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4 Most Common MS Stereotypes And Why They Are Wrong

By Daryl H. Bryant (442 words)
Posted in Living with MS on June 7, 2016

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4 Most Common MS Stereotypes And Why They Are Wrong

Have you ever told someone you have MS, only to have them balk in disbelief because you don’t fit their idea of what MS is? If so, you have encountered an MS stereotype (and it probably wasn’t a pleasant experience).

Share this post with your family and friends to help educate them about MS stereotypes that still persist in our culture. Together, we can educate the people around us so that MS stereotypes can finally disappear. 

People With MS Are Old

The majority of people who are diagnosed with MS are between 20 and 50 years old. That’s not to say, however, that people younger or older cannot be diagnosed with the disease. To anyone who knows about MS, it won’t be surprising that an official MS diagnosis can take a long time for doctors to discover.

By the time most people receive a diagnosis, they have already been experiencing symptoms for years. So not only are people diagnosed with MS usually NOT old, but people suffering from MS symptoms tend to be fairly young compared to other diseases.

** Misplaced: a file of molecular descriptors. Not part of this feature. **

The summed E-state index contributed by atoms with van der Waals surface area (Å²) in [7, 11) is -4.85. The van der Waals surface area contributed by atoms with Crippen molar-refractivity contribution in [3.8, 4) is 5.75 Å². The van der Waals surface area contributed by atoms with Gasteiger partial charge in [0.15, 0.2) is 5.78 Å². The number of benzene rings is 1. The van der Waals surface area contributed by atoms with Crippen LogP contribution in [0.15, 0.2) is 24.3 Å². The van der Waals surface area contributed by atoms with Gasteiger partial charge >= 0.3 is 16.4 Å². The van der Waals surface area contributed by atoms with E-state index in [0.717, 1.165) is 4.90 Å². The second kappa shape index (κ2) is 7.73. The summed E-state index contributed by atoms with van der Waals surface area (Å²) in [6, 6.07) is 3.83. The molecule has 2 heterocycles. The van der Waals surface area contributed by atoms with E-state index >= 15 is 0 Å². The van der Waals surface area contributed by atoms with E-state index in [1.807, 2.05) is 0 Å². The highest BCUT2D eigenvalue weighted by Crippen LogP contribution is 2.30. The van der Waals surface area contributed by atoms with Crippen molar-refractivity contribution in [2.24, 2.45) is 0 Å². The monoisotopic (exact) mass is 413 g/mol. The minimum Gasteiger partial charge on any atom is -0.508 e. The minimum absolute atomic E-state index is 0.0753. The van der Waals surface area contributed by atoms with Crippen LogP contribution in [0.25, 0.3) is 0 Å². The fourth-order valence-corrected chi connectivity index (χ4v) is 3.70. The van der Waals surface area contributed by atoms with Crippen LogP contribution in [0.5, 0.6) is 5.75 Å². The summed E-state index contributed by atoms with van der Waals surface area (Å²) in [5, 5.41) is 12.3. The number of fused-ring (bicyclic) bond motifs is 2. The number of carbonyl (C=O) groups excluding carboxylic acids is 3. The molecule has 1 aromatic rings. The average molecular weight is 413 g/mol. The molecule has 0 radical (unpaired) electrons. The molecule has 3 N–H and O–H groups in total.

People With MS Can’t Walk

Variations of this stereotype include: People with MS are in wheelchairs AND People with MS walk funny. While many people with MS may struggle to walk at times or even all the time, that isn’t the case for the vast majority of people.

Treatments for MS are advancing rapidly, and most people who are diagnosed with MS will not end up in a wheelchair. While they may struggle with pain, especially during flare-ups, most of them will still be able to walk. 

People With MS Won’t Live Long

MS is not a death sentence, but there is currently no cure. People with MS are able to live long, productive, and fulfilling lives thanks to improvements in MS treatments and lifestyle changes. While MS is something that will have to be managed throughout a patient’s life, there is no reason to believe that a person with MS won’t live long.

People With MS Don’t Want To Be Active

Some people may understand that people with MS are likely to still be able to move around, but may assume that they just won’t want to because of pain. This is not true. Many people with MS are incredibly active. While there may be times when a person with MS does not feel up to being active, this varies from person to person and day to day. As a matter of fact, activity can actually help people manage their symptoms.

Did we miss any? Share the MS stereotypes you’ve encountered in the comments below!

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